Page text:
Friday, May 6, 2016

April updates

We're doing well here, though I don't seem to have time to blog thoughtfully about it all. We're... busy. Not busier than you, necessarily. Just busy. But I don't want to forget things, so here goes:

I've started to do some research in Masiphumelele, which means less hiding behind my computer for work, but Hana does NOT take breastmilk that's been pumped, so figuring out how to fit work in can be hard. I am really happy about my research and wish there were more hours in the day (Yup, that's shorthand for "we're leaving all the duck poop on the verandah for now"). Hard things: this and this. We love Cape Town, but we're not homesteading in a vacuum or a beautiful utopia. We are so grateful for our lives and livelihoods, and somehow these have to relate in a good, honest way to the people around us.

I've been planting out a lot of trees, but now it's suddenly hurricane-windy again, so here's hoping they make it through. I'm trying to finish a small section with trees before the winter sets in-- so that no more trees will be added, the trees can settle in and enjoy a massive amount of mulch, and I'll just gradually add cover crops and smaller perennials. I need to take some photos of it, but it doesn't really look like much yet so I don't have much to show. I've been doing a lot of mulching and a lot of pretty back breaking work, particularly if Hana is on me. I love it. It feels like what I'm supposed to be doing. Which doesn't make it less back-breaking. Pacing ourselves is really hard, because everything feels quite urgent. There's so much to do. I've really been enjoying David the Good's permaculture and gardening tips, based on a Florida climate-- our climate is not too different and we're also dealing with sand. I like his (Christian) anarchist style.

Our chickens are laying-- three of them, at least. They're like clockwork, despite the winter, which means we are self-sufficient in eggs and should have extras to eat or sell once the other three start laying.  Anyway, without further ado, here are some pictures from April.

Applying for a U.S. Passport... (Eug and I also got our absentee ballots)

Noah's birthday present for Eli: Mouse train tracks, cut and play.

Eli's birthday cake. We are not the greatest when it comes to celebrations, so it's best you don't say anything about the train cake. 

Hana in Sheila's duck jersey (made it through Noah and Eli, to Hana!) and Angie's ridiculous (and very lovely) fuzzy socks. She's growing up really fast. 

Eli's birthday with his trains from South Africa (ok, really from China probably) and clothes from Korea (ok, really from China probably).

Friday, April 22, 2016

Our reservoir starts to fill

We're using a hose and gravity to move water from our Jojo rainwater tank to our reservoir, so it's taking a lot of time (this is almost 24 hours' worth of water in the picture), but with the waterproofing paint it seems to be staying in rather than leaking out. Now to add plants.

Our boys trying out their boats on this freezing cold day. We had a fire indoors, the wind was fierce enough that our roof started to come apart (that story is for another day, when the crisis feels less fresh!), yet they were in the reservoir playing...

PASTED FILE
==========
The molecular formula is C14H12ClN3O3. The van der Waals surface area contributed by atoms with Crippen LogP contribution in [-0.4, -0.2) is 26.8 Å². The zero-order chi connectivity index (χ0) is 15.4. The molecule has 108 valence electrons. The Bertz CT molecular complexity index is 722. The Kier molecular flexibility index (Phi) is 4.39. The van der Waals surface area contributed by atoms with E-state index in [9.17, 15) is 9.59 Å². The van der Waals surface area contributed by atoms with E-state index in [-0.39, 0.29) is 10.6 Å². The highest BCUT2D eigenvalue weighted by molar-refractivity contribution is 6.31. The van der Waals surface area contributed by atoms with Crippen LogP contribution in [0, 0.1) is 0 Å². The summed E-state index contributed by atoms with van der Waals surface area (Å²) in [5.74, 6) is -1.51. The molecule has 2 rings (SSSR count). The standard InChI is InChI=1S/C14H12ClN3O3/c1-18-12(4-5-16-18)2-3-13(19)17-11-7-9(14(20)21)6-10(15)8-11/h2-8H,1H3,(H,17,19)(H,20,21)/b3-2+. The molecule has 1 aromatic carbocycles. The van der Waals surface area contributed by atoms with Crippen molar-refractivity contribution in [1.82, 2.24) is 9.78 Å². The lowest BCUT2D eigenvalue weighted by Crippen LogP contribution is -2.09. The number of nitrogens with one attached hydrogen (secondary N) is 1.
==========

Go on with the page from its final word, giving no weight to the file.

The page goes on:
Wednesday, April 20, 2016

Reeds and revelations

So these people were looking for a place to dump reeds. Like, 8ft long reeds. I said sure, thinking it would be maybe a bakkie load. No. So far, 3 (smallish) truckloads. Maybe more coming. Each load must contain at least a ton of reads. They can't just be dumped near where we need them, because you can't just drive across our plot. I can carry about 25kg across the plot at a time, and so I've been carrying about 20 loads across our plot every evening for the past few evenings, somewhere between evening cleanup and sun set, while Eug puts the ducks and chickens to bed.

In the beginning, I was thinking about writing about how great it is that we're willing to do what nobody does. Like, nobody else wanted three tons of reeds. How awesome is it that we did, because now we have all this free biomass and our trees are mulched. And I'm no doubt glad we do have this biomass, but I'm also a bit more cautious about how we go about our homesteading mission.

I'm talking about this because I saw Eug sitting drinking coffee and drawing out on the verandah while the boys were nearby playing with water and the ducks. It was beautiful. My first response, to my shame, was not, "LIFE IS AWESOME ISN'T IT!" I noticed in my gut my first reaction was "WHY IS EUG DRAWING WHEN THERE IS DRY LAUNDRY RIGHT NEXT TO HIM CAN'T HE SEE THE DRY LAUNDRY THAT NEEDS TO BE FOLDED AND THE NEW LOAD THAT NEEDS TO GO IN THE WASHING MACHINE." Yes, I was thinking in caps. Because, see, if there's a moment when the boys are playing happily and Hana is sleeping and Eug is working, you can be pretty sure I'm rushing around trying to clean or cook the next meal or somehow feel like I'm ahead.

We're super into this lifestyle because we say it gives us time: we get to choose our time and so on, we're not slave to our employer or to schools or something like that. Right now, the truth is our lifestyle doesn't really give us time. I think we are very productive with our days, and our current lifestyle gives us many good things, but the choices over how to spend each moment are still there, and the choices of how to be in that moment-- how to spend time with the kids, how to do our work, and how to navigate the seemingly infinite work that is before us. The orientation I have towards my time is still pretty frantic. So I guess my point is, I'll haul reeds when I enjoy it, and recognise that some other stuff might not get done if I do. Our life is not all work, and that time spent with my kids and doing chores can be fun and enjoyable and not part of the endless list of things that we need to accomplish.